Of course it is! But the advantages of using a written plan allows you to analyze, synthesize, apply, and understand what you did in the classroom so that at a future date, you can remember, review, and save information to become more efficient, effective, and enjoy your teaching.
Great thoughts here.....I would add one thing- A written plan is even more valuable if it is treated like a living document. I always update my lesson plans at the end of a unit noting lessons learned and marking areas for improvement.
You must sign in before we can post your answer.
Don't have an account? Sign up only takes a few seconds.
Well, why do up a lesson plan? For me, part of lesson planning is more like a study plan so students acquire the necessary skill for independent studies later, and then hopefully independent skills. A large segment of my lesson planning is anticipating the kinds of questions students will be pondering. I strongly think that it behooves us to consider our students thinking when designing what I used to call lesson plan which in my opinion should be a learning plan, nomenclature. Additionally, lesson planning affords us the avenue for self-reflection. Sorry, this is long enough. What does everyone else have to say?
I think it is not possible to teach well without a written lesson plan. If you write down gyour plan for the lesson you are about to teach you are making sure you will get your students to learn what you need them to learn, otherwise it will become extremely hard.
Thanks Michael, Alvaro and Eric. Your posts give us something to think about. I think reflection is the greatest gain for written plans. However, I don't think it's the only means of reflection. You can also reflect through journaling, observation, etc. If my time is limited, I'd rather research a topic I'm teaching, or gather lots of resources for students.
In conclusion, I'm on the fence about written plans because I know highly effective teachers who don't write them (but they do plan) and developing teachers who spend oodles of time on written plans without much student gain.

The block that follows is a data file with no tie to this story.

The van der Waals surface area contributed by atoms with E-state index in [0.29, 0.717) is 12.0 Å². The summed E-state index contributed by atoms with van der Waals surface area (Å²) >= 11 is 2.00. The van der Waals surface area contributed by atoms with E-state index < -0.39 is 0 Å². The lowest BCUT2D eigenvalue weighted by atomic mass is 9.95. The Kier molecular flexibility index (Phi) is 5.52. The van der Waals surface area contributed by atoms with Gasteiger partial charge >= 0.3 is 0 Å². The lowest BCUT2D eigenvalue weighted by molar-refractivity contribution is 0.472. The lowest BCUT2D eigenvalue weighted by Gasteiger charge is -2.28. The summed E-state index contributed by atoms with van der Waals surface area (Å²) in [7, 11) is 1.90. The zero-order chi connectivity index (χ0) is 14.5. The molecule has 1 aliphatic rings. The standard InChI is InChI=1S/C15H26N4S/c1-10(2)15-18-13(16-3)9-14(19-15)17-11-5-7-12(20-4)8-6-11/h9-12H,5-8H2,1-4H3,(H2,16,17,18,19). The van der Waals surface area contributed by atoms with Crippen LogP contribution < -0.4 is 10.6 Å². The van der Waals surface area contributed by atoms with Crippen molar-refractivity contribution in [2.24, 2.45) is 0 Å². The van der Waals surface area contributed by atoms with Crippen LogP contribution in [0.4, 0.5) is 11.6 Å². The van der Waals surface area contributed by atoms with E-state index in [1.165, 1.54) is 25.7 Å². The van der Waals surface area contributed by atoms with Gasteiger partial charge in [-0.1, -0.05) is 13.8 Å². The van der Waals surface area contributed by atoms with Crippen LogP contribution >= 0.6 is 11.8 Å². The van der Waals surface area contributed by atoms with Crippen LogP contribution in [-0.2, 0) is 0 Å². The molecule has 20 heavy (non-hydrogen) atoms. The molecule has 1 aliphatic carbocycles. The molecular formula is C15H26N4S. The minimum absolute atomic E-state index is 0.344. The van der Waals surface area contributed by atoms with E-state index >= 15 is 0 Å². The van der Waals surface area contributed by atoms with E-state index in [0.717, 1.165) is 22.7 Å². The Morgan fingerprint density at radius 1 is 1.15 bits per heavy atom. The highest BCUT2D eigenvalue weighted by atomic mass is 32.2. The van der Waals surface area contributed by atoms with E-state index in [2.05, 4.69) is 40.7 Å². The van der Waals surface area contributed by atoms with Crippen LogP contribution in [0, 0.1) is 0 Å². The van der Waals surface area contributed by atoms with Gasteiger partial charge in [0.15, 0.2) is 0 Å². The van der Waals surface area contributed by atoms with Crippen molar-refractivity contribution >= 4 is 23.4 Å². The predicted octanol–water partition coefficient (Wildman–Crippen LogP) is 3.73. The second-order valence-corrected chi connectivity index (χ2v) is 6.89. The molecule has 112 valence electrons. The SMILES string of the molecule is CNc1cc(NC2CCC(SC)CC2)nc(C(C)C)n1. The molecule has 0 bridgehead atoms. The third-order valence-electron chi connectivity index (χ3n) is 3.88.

Thanks, again, for you inspiration!
You're welcome Jewel. Lesson planning is actually one of a teacher's professional duty in light of educational accountability. It shows evidence of how time was used or supposedly used in a classroom. I've known principals that spotcheck on their teachers and I wouldn't want to be caught flat footed without evidence of how you planned on having students achieve some outcome or standard. Where I find lesson planning most useful is when colleagues (and this includes admins) are there to support/observe especially when doing lesson studies in a PLC. Don't expect that winging it is a mark of excellence in a teacher even if you might think it doesn't translate to good test scores. A mentor once told me that "if you fail to plan, you plan to fail" and evidence of planning must be written. On a related now, I'm curious how teachers of phys-Ed, home-ec, shops, band/music do their lesson plans. Do they write them out?
I do not need a full blown lesson plan to teach. I do plan, though. I make sure that I have a list of topics that are to be covered and have the materials for it.
Planning a lesson is really important
Please sign in or register so that we can respond to your feedback:
Your message has been received.
Register Now and join a community of a million educators.
Take 30 seconds to register (it's free!) and:
Teaching Channel is a thriving online community where teachers can watch, share, and learn diverse techniques to help every student grow.
Schools, districts, and educational organizations — now you can harness the power of Teaching Channel for your teachers with the Teaching Channel Plus private collaboration platform.